A broad discipline, sociology is the study of all kinds of societies, institutions and relations. It includes the study of one’s own society as well as that of others. Sociologists try to understand what people say or do; what they think and how their worldviews are shaped by larger social structures. There are a range of options for students. After graduation in sociology, one can also go for professional programmes such as social work and become medical or industrial social workers. The industrial and corporate world offers opportunities in corporate social responsibility (CSR) and marketing divisions. A significant number of students go to non-governmental organisations, including Greenpeace, Oxfam, UN bodies and the World Wide Fund for Nature. They also get into publishing as copy editors and commissioning editors, as also journalists, for both print and audio-visual.
What do they do?
A Sociologist’s job involves lot of research and observation. If you choose to become a Sociologist then you will have to get involved in research by various methods of analysis which may include historical perspective, period affected factors like racism, casteism, poverty, health etc. Your responsibility will be to collect the data and set up a comparative analysis. You may also be involved in doing a quantitative research in form of statistics or poll.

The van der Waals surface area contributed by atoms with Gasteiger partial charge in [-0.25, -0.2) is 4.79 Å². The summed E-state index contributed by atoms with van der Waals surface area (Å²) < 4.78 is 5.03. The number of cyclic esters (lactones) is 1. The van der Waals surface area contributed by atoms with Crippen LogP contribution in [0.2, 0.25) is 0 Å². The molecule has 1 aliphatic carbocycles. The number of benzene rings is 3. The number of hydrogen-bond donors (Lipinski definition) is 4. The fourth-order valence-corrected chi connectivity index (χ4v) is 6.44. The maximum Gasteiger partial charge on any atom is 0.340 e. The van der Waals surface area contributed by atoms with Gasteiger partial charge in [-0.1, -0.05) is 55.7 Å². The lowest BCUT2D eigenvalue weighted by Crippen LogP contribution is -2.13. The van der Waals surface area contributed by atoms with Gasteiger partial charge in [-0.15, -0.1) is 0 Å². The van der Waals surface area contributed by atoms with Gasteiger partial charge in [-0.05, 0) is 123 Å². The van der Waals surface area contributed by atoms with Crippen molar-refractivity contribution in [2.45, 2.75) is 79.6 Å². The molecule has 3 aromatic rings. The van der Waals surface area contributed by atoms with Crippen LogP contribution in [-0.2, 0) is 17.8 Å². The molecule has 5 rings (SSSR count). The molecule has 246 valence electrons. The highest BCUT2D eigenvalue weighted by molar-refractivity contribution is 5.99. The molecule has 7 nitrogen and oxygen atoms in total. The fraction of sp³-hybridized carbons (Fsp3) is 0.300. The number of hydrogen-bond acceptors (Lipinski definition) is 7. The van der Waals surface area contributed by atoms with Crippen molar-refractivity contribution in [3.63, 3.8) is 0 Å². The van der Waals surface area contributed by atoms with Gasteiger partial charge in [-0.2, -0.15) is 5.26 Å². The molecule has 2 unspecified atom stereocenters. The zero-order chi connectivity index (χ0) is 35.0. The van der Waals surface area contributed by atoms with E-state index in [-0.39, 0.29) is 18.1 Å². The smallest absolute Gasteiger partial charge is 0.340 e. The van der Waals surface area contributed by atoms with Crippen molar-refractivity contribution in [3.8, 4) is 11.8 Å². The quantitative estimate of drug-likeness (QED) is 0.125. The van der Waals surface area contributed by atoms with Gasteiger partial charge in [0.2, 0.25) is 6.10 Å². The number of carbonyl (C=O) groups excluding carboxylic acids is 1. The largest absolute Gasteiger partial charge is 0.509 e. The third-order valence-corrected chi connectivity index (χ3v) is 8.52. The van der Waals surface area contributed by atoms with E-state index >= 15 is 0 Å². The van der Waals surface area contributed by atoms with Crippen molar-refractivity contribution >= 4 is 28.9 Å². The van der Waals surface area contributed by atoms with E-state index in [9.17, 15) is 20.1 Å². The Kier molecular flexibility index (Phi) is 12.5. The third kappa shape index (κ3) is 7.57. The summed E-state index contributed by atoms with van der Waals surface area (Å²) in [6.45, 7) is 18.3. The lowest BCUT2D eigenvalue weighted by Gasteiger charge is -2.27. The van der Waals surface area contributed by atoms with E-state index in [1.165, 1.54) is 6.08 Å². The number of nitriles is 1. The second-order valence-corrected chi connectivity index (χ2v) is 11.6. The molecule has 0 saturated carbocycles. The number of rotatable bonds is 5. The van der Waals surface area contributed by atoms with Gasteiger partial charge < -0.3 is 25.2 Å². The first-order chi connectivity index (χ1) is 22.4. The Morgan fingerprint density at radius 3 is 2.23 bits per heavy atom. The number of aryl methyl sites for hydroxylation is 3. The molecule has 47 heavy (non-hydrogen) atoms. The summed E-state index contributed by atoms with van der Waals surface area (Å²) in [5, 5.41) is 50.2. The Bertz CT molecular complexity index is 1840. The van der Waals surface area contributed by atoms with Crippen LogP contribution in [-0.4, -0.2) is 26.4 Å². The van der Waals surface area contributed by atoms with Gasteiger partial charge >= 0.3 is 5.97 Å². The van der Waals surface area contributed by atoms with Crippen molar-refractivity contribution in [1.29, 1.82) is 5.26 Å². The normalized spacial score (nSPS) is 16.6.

- To be able to empathise and understand people different from oneself
- Ability to look at oneself from others’ point of view
- Strong analytical skills
- Reasonable quantitative aptitude
How do I get there?
You can take any subject combination in Class 12. After that, pursue a Bachelors and Masters in sociology. An MPhil and/or a PhD degree is required for a career in academics and research.
Typical day in the life of a Sociologist
Daily routine of sociologist involves field research for a few weeks or months, or sometimes years in a specific social setting, such as a village, film production unit, religious organisation, youth gang, or school or factory; teaching at different levels from school to university; writing articles, books and making media appearances as an expert on some social issue; working in the research wing of different organisations like an NGO, a government department, a firm etc.